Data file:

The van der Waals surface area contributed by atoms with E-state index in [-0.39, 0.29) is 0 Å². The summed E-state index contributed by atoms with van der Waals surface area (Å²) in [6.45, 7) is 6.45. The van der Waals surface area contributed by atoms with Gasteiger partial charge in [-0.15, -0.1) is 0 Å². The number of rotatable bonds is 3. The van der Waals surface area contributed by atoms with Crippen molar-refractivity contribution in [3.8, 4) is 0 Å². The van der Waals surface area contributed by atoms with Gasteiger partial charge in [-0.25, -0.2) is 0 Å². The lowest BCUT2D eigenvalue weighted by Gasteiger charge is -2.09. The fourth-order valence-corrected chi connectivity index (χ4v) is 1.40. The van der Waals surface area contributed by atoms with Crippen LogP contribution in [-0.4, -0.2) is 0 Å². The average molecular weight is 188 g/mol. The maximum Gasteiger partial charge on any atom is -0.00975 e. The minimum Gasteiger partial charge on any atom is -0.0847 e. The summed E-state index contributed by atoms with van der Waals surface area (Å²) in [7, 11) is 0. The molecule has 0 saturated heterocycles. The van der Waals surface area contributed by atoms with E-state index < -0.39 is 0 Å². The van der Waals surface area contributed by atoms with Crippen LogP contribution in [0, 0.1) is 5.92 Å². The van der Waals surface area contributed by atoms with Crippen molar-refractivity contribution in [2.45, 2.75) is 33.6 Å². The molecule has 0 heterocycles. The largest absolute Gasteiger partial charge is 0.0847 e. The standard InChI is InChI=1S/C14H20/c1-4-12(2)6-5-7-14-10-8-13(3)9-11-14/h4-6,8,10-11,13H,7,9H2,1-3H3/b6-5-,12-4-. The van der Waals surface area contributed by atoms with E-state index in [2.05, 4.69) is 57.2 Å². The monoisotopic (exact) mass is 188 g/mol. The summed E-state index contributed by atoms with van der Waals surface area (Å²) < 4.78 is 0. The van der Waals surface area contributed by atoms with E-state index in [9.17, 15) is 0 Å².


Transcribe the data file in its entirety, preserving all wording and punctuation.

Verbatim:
The van der Waals surface area contributed by atoms with E-state index in [-0.39, 0.29) is 0 Å². The summed E-state index contributed by atoms with van der Waals surface area (Å²) in [6.45, 7) is 6.45. The van der Waals surface area contributed by atoms with Gasteiger partial charge in [-0.15, -0.1) is 0 Å². The number of rotatable bonds is 3. The van der Waals surface area contributed by atoms with Crippen molar-refractivity contribution in [3.8, 4) is 0 Å². The van der Waals surface area contributed by atoms with Gasteiger partial charge in [-0.25, -0.2) is 0 Å². The lowest BCUT2D eigenvalue weighted by Gasteiger charge is -2.09. The fourth-order valence-corrected chi connectivity index (χ4v) is 1.40. The van der Waals surface area contributed by atoms with Crippen LogP contribution in [-0.4, -0.2) is 0 Å². The average molecular weight is 188 g/mol. The maximum Gasteiger partial charge on any atom is -0.00975 e. The minimum Gasteiger partial charge on any atom is -0.0847 e. The summed E-state index contributed by atoms with van der Waals surface area (Å²) in [7, 11) is 0. The molecule has 0 saturated heterocycles. The van der Waals surface area contributed by atoms with E-state index < -0.39 is 0 Å². The van der Waals surface area contributed by atoms with Crippen LogP contribution in [0, 0.1) is 5.92 Å². The van der Waals surface area contributed by atoms with Crippen molar-refractivity contribution in [2.45, 2.75) is 33.6 Å². The molecule has 0 heterocycles. The largest absolute Gasteiger partial charge is 0.0847 e. The standard InChI is InChI=1S/C14H20/c1-4-12(2)6-5-7-14-10-8-13(3)9-11-14/h4-6,8,10-11,13H,7,9H2,1-3H3/b6-5-,12-4-. The van der Waals surface area contributed by atoms with E-state index in [2.05, 4.69) is 57.2 Å². The monoisotopic (exact) mass is 188 g/mol. The summed E-state index contributed by atoms with van der Waals surface area (Å²) < 4.78 is 0. The van der Waals surface area contributed by atoms with E-state index in [9.17, 15) is 0 Å².